The standard anti-English opening of F(StP)-GoB, A(Mos)-StP can be expanded upon in the fall with A(StP)-Fin and F(GoB)-Swe. If the English have fallen for the feint and supported their move to Norway, they are left with only one build, which makes them strategically vulnerable to the French or Germans. Even if the English do second guess the move, a fleet built on the North Coast of St. Petersburg can effectively guarantee Norway and can almost ensure no further English progress in Scandinavia, If another player in the south can be induced to prevent English incursions onto the continent, Russia can then concentrate fully on the Balkans, and worry about Denmark when it suits him.
Of course, there is a serious risk here that every Russian player should know about – namely, Turkey and Austria. The Balkans are inevitably a source of contention, with players quick to take advantage of another’s weakness, Perhaps the best tactical complement to the above moves would be a pre-arranged bounce in the Black Sea, and Ukraine instead of Galicia, so as not to antagonise the Austrians. Tactics alone, however, can guarantee nothing. This set is fairly risky, though safer than some which have paid off, and should under no circumstances be tried unless the Russian is sure he is secure in the south, and that at least one of the other players will have Italy to contend with. Diplomacy, the name of the game, is far more valuable to a player than any amount of tactical skill.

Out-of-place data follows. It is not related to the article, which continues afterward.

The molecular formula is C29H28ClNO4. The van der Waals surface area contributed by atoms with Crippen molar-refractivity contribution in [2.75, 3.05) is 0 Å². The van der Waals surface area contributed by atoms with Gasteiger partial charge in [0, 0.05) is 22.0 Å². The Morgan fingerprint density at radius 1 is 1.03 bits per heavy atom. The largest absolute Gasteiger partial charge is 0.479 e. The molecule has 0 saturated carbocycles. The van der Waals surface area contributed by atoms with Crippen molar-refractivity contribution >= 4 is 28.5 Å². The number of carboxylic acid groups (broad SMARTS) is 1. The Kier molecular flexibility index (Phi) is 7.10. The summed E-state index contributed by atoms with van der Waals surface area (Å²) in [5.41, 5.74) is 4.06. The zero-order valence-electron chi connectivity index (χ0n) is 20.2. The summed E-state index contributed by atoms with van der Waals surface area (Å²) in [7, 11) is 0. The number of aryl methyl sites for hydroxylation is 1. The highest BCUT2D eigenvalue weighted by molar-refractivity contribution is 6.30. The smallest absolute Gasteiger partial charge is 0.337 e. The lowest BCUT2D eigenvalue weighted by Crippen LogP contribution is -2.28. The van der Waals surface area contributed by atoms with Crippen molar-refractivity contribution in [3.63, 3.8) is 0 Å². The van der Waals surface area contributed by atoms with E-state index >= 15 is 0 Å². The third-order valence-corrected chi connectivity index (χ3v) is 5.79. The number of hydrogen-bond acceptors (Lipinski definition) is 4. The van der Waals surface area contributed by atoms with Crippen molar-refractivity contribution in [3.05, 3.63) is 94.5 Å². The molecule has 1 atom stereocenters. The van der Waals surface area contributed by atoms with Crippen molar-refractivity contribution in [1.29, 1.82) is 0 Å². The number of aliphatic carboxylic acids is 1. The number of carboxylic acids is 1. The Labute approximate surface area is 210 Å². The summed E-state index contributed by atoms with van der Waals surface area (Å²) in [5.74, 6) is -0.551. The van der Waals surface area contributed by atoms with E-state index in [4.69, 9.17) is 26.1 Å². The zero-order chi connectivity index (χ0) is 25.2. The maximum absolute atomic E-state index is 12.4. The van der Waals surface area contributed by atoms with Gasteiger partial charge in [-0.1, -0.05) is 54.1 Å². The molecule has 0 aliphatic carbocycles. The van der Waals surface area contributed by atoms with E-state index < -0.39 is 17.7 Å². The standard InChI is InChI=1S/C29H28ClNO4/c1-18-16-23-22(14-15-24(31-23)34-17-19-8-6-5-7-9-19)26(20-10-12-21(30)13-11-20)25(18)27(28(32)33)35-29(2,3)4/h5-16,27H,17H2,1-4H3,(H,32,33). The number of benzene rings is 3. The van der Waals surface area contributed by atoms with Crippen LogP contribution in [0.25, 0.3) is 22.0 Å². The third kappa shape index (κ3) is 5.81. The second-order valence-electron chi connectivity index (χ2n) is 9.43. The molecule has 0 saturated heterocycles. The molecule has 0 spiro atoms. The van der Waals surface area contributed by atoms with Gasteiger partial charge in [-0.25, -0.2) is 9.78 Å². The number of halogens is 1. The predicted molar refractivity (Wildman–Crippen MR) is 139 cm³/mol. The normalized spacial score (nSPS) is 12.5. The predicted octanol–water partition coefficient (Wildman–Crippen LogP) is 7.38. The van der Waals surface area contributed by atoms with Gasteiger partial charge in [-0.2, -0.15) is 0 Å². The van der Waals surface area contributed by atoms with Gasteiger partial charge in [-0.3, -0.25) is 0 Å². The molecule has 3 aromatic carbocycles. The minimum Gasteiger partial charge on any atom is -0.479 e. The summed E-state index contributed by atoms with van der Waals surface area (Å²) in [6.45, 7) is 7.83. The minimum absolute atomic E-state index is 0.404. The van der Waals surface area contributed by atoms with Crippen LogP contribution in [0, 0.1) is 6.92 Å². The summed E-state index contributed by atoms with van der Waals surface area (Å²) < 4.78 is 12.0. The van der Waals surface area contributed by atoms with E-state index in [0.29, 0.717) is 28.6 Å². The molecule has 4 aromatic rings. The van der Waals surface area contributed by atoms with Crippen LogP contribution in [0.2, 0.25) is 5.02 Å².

As far as Scandinavia is concerned, Germany is the second weakest player of the three (or the second strongest, if you’re Germany) though you can, if necessary, build two fleets in those centres closest to the action. Your traditional first year centre, Denmark, can be knocked out by a supported attack in 1902 (but then, Russia fears the same). You can better afford to wait, though, if a stalemate can be maintained in the North. If you’d rather soften the French up first, this can be done – and will help your chances in Scandinavia if you remember to build at least one more fleet. You can probably count on English aid for both of these plans. On the other hand, an attack on England is probably the best way to throw these provinces away. Russia will want to get in on the action, and even if he takes your side, he’ll still want Norway. He’ll be able to hold it, too, while using the extra unit elsewhere, By the time England’s been dealt with, you may be too late to knock out the Russian. An English campaign will build up your navy, though. I don’t mean to say that it’s impossible to take all of Scandinavia if England is attacked first, but I do believe an attack on England to be the German strategy most likely to cost you Scandinavia.